Consider this quote from Catie Lazarus in a recent Fast Company article:
My dad always told me that when you’re handed a test, put your pencil down and don’t write a thing.
My post today is the next in a series of posts: from embodied cognition to enclothed cognition and now entooled cognition. The basic premise of all of these phenomena is that physical priming can exert a much stronger influence than mental priming can. If the concept of old age is primed in your mind, you will unconsciously walk slower to the elevator when leaving the room (at least at the population average level – I don’t know about you personally). But if you are placed in a physical posture typical of an old person, it will have a stronger effect. And if you are wearing attire typical of an older person, that will have an effect that is stronger still.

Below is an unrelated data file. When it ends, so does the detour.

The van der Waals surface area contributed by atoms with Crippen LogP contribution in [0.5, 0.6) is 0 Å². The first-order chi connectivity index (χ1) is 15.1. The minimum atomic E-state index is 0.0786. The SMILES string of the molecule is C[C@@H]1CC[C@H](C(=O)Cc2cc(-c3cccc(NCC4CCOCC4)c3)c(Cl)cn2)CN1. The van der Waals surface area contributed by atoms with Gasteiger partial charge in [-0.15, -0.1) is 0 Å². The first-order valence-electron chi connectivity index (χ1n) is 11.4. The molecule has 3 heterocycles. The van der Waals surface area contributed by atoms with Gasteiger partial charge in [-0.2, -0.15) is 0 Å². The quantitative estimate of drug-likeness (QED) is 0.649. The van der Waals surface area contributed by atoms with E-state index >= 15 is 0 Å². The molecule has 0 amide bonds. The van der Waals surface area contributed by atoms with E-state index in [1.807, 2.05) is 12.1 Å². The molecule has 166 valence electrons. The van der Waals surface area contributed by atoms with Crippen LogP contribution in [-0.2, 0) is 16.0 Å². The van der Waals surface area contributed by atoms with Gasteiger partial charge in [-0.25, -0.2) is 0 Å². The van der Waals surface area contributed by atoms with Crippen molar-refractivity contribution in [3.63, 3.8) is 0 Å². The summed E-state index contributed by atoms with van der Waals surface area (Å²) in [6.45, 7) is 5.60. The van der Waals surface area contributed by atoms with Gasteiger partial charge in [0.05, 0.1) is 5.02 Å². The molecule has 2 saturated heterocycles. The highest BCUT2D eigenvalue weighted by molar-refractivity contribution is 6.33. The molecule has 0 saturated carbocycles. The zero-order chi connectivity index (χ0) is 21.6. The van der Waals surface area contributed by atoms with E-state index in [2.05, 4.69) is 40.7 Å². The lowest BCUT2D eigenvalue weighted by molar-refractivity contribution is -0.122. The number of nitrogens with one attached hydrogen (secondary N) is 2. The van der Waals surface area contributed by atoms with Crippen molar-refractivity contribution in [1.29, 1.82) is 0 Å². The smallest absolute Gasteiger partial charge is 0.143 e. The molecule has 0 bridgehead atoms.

So entooled cognition is the next step in this continuum. Think of the adage “When you are holding a hammer, everything looks like a nail. That may have resonated with you even before you knew about priming. Now we know why it occurs. The purpose of the quote (which she relates as having been advice from her dad) is the countermeasure against entooled priming. If you are holding the pen, entooled cognition is going to prime you to start writing. So if you want to hold back, to resist the urge to jump right in, you can just try to ignore it. But of course the influence is largely unconscious. So it is even better to put down the pencil. Or the mouse. Or the smart phone.